The actual function of P-glycoprotein in multidrug resistance is not understood. The basis of resistance appears to be a reduced cellular drug accumulation. Thus, it has been speculated that P-glycoprotein directly or indirectly mediates either the influx or efflux (or both) of drugs across the plasma membrane. The present invention provides the amino acid sequence of P-glycoprotein which has provided significant insights into the function of P-glycoprotein. The striking homology between P-glycoprotein and the hemolysin B (hlyB) protein of E. coli, together with the parallels between multidrug resistance and the export of alpha hemolysin, has resulted in the proposition of a model that provides a direct role for P-glycoprotein in mediating multidrug resistance.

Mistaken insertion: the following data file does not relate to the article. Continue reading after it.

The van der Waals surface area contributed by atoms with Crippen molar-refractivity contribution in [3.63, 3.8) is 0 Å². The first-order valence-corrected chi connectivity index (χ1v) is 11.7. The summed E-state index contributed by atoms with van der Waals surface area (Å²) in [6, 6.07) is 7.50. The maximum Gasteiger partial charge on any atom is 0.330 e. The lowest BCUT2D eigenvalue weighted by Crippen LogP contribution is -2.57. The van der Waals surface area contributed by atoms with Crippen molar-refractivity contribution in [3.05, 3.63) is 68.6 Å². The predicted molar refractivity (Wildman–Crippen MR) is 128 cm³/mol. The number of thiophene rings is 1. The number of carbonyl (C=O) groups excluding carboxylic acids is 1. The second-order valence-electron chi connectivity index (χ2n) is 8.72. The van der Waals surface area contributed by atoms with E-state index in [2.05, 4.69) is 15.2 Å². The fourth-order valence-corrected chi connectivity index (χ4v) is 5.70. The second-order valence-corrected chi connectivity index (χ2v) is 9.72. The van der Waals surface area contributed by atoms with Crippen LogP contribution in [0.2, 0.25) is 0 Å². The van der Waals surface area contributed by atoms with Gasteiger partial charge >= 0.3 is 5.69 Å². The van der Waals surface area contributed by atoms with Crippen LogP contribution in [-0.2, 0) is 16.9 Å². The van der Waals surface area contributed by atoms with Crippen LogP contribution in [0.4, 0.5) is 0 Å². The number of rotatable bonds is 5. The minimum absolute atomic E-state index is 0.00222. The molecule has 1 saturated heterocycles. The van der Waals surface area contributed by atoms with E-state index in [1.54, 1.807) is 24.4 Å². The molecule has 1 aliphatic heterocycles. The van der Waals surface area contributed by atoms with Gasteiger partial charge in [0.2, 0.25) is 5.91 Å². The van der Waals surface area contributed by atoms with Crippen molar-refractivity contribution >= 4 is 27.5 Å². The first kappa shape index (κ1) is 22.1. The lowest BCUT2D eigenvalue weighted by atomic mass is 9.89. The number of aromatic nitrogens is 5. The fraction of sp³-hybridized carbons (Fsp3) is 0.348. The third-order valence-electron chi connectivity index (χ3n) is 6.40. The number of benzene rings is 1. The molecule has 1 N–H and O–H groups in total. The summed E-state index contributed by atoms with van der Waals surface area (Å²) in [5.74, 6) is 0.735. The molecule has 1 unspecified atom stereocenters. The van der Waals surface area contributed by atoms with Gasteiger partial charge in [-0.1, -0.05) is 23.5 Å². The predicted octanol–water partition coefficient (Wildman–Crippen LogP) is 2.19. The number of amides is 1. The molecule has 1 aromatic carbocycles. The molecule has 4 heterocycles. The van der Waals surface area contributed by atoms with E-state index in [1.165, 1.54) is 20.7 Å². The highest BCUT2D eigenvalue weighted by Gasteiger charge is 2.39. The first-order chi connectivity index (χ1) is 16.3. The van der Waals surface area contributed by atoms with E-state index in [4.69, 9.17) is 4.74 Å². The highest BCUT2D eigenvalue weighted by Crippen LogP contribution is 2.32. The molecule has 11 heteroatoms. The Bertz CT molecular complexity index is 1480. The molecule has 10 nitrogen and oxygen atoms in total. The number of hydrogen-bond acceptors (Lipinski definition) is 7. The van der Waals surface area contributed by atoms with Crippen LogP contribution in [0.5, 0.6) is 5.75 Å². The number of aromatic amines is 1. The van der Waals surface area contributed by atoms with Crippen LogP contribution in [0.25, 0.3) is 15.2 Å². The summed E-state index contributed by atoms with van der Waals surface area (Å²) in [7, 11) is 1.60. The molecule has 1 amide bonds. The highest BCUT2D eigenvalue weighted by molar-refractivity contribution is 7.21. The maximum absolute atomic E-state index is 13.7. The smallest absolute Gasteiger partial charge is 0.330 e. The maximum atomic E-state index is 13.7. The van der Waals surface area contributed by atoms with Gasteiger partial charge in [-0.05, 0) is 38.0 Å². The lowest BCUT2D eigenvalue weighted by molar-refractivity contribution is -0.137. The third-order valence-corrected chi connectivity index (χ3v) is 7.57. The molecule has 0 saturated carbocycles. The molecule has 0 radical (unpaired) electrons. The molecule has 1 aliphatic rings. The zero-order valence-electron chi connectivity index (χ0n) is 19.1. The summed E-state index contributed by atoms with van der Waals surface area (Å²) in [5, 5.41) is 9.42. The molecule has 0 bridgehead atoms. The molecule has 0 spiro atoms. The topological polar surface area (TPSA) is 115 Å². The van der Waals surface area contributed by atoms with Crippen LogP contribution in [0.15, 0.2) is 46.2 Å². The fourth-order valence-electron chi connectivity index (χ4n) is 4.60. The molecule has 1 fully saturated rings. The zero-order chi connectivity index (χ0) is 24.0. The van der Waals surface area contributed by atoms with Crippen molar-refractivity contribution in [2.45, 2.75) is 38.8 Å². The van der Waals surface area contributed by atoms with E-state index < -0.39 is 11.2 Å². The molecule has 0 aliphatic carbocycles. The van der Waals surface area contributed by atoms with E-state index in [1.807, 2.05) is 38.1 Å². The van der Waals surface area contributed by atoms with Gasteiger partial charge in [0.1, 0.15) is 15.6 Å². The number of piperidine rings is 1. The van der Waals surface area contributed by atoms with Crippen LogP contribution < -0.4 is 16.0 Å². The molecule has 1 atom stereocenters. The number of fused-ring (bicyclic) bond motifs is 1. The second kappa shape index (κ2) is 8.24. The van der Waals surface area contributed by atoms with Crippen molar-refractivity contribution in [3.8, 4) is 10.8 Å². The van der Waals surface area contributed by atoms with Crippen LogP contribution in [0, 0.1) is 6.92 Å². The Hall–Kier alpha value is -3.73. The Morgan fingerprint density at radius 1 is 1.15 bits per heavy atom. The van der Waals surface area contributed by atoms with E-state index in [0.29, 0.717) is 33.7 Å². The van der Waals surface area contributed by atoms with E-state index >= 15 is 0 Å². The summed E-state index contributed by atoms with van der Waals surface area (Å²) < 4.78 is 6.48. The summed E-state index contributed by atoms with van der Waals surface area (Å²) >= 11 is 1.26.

FIG. 1 shows examples of dot immunoblots used in the screening of hybridomas made in accordance to the invention.
FIG. 2 shows in panel A, dot immunoblots using antibodies from eight cloned hybridomas against plasma membranes from both drug sensitive and resistant cells, and panel B shows monoclonal antibody staining of plasma membranes of drug-resistant and sensitive cells.
FIG. 3 shows graphic analyses of direct competitive binding assay of eight monoclonal antibodies against purified, radioiodinated antibody.
FIG. 4 shows in panel A, Western blots of plasma membranes of drug sensitive and resistant cells using monoclonal antibody; in panel B indirect immunofluorescence staining of drug-resistant cell with monoclonal antibody; and in panel C flow cytometry of indirect immunofluorescence staining using cell lines of different drug resistance.
FIG. 5 shows probing of pCHP1 lacZ fusion product containing a P-glycoprotein peptide fragment with different monoclonal antibodies.